Honoring Eleanor Sterling’s extraordinary mind and heart

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It is with great sadness that I share news that our dear friend and colleague Eleanor Sterling has died. She is one of several Center board members who served a life’s term on the Center’s board. Even before the Center’s founding 20 years ago, she helped to shape and guide this organization’s mission—and then remained devoted to it ever since. If you appreciate the ideas that are generated and fostered through our publications, events, and other programming, then you know and appreciate a part of Eleanor’s extraordinary mind and heart. If you are looking forward to land-based programming at the Center, you are looking ahead to just one sliver of her professional legacy that will stretch into the years to come.

My sense is that many of our community members either knew Eleanor or knew of her work, both at the Center for Humans and Nature and throughout the world. There are many places where you can read about her professional journey, including here and here. She had a truly remarkable life and career, marked equally by scientific exploration and a deep care for humans (and Aye-ayes!) and the rest of the vast array of life held by this beautiful Earth.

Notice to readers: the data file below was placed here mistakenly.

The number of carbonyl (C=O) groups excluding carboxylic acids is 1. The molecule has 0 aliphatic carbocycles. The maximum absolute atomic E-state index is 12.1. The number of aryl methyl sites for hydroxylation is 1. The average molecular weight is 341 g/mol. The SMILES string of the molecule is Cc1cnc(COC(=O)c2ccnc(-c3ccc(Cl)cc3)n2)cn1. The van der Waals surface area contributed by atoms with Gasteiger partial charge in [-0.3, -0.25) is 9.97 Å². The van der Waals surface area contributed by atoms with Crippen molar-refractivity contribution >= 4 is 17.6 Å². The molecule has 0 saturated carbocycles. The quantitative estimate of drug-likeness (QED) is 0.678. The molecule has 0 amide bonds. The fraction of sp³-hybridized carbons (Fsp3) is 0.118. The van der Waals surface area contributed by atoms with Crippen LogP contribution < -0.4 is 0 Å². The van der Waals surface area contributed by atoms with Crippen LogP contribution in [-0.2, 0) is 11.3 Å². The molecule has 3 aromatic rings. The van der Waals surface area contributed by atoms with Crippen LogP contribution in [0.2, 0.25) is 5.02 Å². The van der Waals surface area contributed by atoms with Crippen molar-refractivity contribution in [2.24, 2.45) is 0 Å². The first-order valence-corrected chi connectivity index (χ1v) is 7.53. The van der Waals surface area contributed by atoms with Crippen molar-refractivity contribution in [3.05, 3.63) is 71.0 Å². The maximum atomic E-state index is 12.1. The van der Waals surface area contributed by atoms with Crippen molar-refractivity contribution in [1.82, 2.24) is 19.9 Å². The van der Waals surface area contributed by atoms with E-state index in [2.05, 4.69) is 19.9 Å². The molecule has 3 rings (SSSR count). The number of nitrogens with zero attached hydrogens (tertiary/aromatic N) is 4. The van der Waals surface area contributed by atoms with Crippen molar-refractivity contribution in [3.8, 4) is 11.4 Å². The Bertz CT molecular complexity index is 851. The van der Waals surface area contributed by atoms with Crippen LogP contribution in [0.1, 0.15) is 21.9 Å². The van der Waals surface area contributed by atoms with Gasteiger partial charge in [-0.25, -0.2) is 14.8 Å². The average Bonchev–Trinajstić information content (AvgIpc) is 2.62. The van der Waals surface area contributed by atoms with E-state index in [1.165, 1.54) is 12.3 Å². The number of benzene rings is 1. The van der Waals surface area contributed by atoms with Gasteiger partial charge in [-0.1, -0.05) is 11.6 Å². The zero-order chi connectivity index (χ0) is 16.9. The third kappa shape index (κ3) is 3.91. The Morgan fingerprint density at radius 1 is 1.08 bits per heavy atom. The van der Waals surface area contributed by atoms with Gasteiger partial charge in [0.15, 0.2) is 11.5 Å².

In addition to this legacy, I want to share a glimmer into the years-worth of mentoring, counsel, and friendship that I received from being in relationship with Eleanor. I especially treasured the one-on-one gifts of time with a wise woman able to plunge into the challenging passages of life with care, grace, and profound insight. Our mutual and beloved friend (and fellow Center founding/life board member) George Rabb advocated that we strive to live a life marked by an ethic of care. Eleanor embodied this and more.
It is hard for me to fathom that our journey with Eleanor ends here. Eleanor remains a beacon—a guide in how to be human in relationship with the whole community of life; a model of elderhood, sharing her wisdom with grace and humility; and an inspiration for us all on how to merge meaningful work with a life well lived.
You will be missed, dear Eleanor!

With love and gratitude for all that Eleanor’s life continues to shine into this world,

Brooke Hecht
Center for Humans and Nature

This issue of our newsletter is also available here.

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